(2) David Tutt’s substantive motion requesting an analysis of the implications of fossil fuel divestment received 18 votes in favour (Labour Councillors Tania Charman, Godfrey Daniel and Phil Scott, all of the Liberal Democrat Councillors, plus Councillors Charles Clark, Ruth O’Keeffe, David Shing and Stephen Shing and Councillor Ruth O’Keeffe). 31 Councillors voted against it: all of the Conservative Councillors and Councillor Earl-Williams. Councillor Trevor Webb abstained.

(3) The woolly Conservative motion requesting ‘further investigation’ received 49 votes, all Councillors voting in favour except for Councillor Trevor Webb who voted against.

COUNCILLOR SHING’S DIVESTMENT MOTION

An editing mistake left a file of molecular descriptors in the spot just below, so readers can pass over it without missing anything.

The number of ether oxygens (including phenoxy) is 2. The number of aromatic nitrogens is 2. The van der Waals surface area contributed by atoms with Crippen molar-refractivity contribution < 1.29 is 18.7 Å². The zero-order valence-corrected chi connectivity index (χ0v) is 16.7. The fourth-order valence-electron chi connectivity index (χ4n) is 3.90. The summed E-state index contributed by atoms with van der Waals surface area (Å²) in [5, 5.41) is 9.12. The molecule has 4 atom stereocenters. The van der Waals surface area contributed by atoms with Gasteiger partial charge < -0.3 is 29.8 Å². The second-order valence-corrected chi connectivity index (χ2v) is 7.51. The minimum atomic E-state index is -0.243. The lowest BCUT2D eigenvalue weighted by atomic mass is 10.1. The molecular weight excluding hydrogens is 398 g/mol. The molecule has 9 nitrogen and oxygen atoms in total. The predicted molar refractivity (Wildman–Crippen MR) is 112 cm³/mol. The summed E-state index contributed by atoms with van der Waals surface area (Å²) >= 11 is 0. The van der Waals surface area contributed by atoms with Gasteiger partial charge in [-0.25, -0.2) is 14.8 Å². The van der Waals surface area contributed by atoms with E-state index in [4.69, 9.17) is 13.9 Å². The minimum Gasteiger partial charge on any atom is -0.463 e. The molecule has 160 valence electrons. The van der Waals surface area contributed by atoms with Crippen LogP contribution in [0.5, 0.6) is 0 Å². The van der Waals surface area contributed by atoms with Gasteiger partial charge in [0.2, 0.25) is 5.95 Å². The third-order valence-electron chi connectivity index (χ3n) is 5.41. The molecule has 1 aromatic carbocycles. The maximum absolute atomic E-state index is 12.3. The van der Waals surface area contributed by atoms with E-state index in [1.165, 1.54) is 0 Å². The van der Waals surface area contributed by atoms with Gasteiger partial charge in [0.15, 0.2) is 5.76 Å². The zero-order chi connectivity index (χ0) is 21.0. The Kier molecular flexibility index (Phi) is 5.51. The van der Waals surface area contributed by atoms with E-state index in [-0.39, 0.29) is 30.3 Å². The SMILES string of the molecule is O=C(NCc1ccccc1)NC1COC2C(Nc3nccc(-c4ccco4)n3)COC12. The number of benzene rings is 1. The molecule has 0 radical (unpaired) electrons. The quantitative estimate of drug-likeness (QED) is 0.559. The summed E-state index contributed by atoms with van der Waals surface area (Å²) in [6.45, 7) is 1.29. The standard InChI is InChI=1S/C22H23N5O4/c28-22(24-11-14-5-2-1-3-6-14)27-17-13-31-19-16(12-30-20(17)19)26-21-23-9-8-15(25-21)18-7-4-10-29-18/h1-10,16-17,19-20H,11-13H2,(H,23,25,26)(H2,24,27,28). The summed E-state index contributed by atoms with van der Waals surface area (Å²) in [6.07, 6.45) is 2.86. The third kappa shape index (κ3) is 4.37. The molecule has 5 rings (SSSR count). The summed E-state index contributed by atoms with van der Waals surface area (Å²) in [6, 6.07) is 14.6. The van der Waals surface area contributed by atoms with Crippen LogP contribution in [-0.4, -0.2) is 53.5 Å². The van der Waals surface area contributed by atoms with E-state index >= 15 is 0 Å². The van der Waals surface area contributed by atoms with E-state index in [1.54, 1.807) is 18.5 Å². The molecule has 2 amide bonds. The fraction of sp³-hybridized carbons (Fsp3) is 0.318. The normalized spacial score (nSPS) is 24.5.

The text of Cllr Stephen Shing’s motion was as follows:

The Council’s current policy of “engaging” with fossil fuel companies has been unsuccessful, And its continued investments in fossil fuels are “no longer aligned with the interests of the [East Sussex Pension] Fund” and pose “a material financial risk” to the Fund.

I therefore propose that, in line with its Responsible Investment Policy, the East Sussex Pension Fund: (a) immediately freezes any new investment in the top 200 publicly-traded fossil fuel companies; and (b) that it divests from its existing investments in these companies within five years.